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Competing standards hurt Web services growth

The current competition among three sets of SOAP reliable messaging standards is complicating work for developers of Web services applications, contends Dave Chappell, vice president and chief technology evangelist at Sonic Software Corp. (http://www.sonicsoftware.com), Bedford, Mass.

The competing standards are confusing, Chappell said, because while none have been adopted and only one of them is under the umbrella of an open standards body, all of them have similar names.

In an article he authored on reliable messaging standards, Chappell explained: "All were recently announced, and all are named under the de facto branding of WS-. There is the OASIS WS-Reliability spec that a large number of vendors, including Sonic, are a part of. There is a one-vendor set of specs announced by BEA recently, known as WS-Acknowledgement, WS-Callback, and WS-MessageData. Then less than two weeks after that announcement, along came another competing specification announced jointly by Microsoft, IBM, BEA, and TIBCO, known as WS-ReliableMessaging and WS-Addressing. So it would seem that BEA is even competing with itself in this area."

In an interview with XML Report, Chappell said he does not anticipate that these three competing standards will be unified in the near future -- bad news for Web services developers.

"The developers need to be flexible as to what the final standard will be because the OASIS WS-Reliability effort is going to continue down a path and I don't think Microsoft and IBM are going to want to join it," he said. "They are going to want to continue to have their own separate spec. And, unfortunately, it's the developers who suffer as a result of this fracture that's happening right now."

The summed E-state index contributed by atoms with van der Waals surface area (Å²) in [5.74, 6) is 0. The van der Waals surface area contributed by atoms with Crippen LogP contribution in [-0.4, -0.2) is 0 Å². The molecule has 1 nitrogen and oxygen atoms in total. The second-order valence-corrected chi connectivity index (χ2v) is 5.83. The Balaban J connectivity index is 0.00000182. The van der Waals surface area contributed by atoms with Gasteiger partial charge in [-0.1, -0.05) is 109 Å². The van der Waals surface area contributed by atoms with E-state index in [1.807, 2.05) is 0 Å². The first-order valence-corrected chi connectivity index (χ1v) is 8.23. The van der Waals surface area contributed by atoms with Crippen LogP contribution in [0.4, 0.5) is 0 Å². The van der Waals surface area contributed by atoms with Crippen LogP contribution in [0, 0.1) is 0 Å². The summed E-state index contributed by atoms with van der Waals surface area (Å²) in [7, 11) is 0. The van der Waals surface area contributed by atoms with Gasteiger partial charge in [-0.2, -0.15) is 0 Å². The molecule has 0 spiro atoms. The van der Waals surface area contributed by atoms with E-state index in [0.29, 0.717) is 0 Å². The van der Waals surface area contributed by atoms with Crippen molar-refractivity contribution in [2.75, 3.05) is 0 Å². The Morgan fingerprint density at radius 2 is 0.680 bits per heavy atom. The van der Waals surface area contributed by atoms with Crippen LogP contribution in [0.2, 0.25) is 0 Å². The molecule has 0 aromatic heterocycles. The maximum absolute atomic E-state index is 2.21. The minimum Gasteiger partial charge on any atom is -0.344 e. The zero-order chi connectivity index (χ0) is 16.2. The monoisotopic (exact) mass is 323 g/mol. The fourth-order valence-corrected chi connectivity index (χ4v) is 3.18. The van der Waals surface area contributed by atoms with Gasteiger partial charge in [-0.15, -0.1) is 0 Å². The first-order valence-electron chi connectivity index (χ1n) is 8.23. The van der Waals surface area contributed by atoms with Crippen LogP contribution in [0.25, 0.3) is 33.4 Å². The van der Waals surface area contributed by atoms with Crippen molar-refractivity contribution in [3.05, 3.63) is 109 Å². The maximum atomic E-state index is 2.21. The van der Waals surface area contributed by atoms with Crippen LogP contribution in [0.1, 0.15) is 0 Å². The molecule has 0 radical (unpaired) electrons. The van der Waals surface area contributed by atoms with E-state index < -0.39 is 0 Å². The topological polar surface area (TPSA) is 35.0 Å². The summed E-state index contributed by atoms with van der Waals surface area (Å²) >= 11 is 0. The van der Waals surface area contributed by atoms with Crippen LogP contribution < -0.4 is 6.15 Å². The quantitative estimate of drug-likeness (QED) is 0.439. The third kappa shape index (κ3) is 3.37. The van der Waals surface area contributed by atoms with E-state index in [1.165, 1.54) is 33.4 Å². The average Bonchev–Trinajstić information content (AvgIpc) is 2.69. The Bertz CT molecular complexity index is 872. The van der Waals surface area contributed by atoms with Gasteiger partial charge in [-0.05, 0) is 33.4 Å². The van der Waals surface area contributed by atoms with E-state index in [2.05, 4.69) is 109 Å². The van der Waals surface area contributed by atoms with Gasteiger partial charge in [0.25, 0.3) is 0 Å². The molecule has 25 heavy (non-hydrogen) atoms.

His recommendation, which is similar to what analysts from Gartner Group suggest, is that developers should build on a solid infrastructure and remain flexible as to how the emerging XML-based standards will evolve.

"Developers need to consider, in terms of reliable SOAP communications, that regardless of the spec they're using, it still needs a robust, underlying messaging infrastructure," Chappell said. "That's more important than what the header tag looks like in the SOAP message."

He said the OASIS effort, which his company is participating in, is expected to complete work on an initial draft of WS-Reliability 1.0 in the next six months.

About the Author

Rich Seeley is Web Editor for Campus Technology.

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